- Posted by Shyam Gokani in Bank of England, Brexit, Currency, Dollar, Economy, EUR, GBP, Prime Minister, Sterling, UK
- November 24, 2016
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Sterling surged to a 10-week high against the euro and resisted the dramatic falls against the dollar suffered by other major currencies after a UK budget read as doing more than had been expected to bolster growth in years to come.
At the heart of the sterling rally was a rocketing of long-dated gilt yields after Chancellor of the Exchequer Philip Hammond ramped up his forecasts for government borrowing to the tune of an extra 122 billion pounds over the next five years.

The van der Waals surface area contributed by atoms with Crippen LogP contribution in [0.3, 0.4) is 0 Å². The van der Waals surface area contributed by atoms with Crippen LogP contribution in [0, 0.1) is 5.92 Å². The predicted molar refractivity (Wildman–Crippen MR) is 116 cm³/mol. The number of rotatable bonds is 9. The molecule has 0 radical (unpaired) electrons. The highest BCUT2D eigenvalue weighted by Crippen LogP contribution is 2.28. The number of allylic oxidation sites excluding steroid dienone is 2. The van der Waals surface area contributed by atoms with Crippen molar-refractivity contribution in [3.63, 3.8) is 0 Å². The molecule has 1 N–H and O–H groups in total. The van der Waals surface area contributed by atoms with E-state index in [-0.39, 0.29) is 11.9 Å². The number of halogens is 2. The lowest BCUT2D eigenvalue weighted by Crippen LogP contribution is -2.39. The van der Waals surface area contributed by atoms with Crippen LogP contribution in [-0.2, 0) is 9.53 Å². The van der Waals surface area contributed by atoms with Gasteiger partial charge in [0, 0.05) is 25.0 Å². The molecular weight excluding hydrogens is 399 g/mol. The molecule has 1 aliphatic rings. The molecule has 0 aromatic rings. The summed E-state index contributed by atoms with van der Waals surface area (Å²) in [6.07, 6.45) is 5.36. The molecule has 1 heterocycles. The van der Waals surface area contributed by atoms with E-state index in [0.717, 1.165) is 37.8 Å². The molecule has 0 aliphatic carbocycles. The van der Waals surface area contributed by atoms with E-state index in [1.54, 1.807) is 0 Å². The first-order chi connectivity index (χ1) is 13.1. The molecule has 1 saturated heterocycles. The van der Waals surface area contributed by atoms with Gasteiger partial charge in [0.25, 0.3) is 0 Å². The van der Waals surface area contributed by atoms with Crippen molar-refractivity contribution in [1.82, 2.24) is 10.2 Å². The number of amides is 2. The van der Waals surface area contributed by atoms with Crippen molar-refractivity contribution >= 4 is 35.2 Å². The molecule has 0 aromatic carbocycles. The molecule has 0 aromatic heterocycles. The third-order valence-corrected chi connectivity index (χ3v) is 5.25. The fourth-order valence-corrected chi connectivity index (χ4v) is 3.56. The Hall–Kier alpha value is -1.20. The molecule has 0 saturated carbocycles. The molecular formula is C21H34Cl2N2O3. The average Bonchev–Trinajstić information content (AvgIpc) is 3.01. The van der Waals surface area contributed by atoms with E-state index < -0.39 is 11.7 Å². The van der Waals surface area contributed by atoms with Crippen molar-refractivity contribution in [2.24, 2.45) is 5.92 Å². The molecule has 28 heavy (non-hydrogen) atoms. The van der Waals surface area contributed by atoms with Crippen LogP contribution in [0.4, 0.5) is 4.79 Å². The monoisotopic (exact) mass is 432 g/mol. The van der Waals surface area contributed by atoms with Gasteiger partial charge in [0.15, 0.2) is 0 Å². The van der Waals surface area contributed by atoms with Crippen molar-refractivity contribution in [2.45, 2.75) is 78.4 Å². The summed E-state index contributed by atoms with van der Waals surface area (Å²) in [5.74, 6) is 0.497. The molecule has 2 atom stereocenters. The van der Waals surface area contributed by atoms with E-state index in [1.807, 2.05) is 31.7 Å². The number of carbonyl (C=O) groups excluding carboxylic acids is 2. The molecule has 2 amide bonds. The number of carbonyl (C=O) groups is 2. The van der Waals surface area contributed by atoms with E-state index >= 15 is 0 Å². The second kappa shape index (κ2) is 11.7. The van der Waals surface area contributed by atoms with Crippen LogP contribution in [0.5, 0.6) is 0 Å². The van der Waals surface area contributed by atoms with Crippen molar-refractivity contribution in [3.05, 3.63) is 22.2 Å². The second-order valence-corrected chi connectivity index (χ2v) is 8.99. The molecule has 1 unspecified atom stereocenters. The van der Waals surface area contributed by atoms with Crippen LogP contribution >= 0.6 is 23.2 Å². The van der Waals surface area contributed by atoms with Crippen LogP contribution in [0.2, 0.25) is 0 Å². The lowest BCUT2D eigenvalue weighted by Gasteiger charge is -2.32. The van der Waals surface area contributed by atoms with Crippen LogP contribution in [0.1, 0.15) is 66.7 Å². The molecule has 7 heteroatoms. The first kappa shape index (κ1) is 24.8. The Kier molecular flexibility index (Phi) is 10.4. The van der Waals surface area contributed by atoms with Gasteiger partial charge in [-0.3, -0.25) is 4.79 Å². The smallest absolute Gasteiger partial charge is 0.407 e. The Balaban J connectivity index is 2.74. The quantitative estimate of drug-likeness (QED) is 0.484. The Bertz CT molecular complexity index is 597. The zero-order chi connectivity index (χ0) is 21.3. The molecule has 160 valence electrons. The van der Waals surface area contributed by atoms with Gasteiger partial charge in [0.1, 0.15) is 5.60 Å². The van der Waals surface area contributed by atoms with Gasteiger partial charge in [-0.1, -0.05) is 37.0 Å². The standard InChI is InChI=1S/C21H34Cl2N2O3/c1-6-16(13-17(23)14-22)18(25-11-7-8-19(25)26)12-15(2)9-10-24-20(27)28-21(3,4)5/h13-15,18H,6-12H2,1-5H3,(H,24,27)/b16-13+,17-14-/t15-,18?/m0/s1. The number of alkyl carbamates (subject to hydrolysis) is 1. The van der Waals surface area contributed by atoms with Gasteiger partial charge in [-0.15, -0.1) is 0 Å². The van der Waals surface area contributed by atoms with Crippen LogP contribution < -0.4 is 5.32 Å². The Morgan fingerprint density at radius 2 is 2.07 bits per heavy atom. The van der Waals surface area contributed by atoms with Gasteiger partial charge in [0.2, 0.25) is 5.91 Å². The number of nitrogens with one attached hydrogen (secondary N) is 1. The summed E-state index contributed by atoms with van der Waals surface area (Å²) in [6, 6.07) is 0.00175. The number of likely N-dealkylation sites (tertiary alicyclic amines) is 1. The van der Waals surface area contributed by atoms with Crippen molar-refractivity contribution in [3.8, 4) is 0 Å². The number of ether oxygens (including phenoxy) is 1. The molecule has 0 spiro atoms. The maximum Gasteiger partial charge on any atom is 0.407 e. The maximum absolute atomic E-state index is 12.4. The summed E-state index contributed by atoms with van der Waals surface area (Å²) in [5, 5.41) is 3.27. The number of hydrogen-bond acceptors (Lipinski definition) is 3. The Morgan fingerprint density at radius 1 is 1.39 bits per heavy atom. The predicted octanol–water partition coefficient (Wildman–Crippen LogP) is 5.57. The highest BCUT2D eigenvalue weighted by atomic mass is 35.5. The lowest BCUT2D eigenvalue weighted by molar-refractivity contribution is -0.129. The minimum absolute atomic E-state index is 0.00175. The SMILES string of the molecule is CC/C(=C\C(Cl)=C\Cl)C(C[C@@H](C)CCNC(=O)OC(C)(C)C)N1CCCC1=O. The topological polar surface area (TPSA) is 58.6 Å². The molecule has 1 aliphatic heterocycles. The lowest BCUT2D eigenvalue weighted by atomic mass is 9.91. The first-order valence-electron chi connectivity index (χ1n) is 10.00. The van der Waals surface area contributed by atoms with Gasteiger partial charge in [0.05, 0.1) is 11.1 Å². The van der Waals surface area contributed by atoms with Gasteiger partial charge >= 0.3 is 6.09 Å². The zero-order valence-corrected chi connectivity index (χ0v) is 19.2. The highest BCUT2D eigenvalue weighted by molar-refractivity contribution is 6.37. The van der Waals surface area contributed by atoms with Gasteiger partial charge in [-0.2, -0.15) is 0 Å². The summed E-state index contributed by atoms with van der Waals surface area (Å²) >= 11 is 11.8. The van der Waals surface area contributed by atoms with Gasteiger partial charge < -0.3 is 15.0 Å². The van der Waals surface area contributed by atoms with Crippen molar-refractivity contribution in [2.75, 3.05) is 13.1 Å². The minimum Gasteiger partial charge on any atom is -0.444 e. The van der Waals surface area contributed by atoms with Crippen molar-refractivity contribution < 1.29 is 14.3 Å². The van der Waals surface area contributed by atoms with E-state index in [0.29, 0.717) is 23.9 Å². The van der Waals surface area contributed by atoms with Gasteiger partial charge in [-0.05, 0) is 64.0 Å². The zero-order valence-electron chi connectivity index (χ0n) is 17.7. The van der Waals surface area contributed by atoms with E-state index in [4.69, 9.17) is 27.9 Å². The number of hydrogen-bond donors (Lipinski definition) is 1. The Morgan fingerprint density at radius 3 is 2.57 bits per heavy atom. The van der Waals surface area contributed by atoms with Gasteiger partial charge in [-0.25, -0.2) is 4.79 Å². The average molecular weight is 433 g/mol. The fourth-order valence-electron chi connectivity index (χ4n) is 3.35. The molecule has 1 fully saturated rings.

Down by almost a fifth against the dollar over the past year, sterling has proven more resilient since the start of October, helped by signs the economy is doing better than many economists had feared after June’s vote to leave the EU.
The pound jumped above $1.25 on Monday after Prime Minister Theresa May pledged to address business concerns that Britain could fall off a “cliff edge” when it exits the European Union, hinting at some form of transitional agreement.
Sterling has struggled to push on since, and analysts are still divided over the broader outlook for the currency heading into the formal launch of Brexit talks next year.
Strategists at one of the market’s most consistent dollar bulls, Deutsche Bank, forecast the pound to fall to $1.10 and 90 pence per euro next year.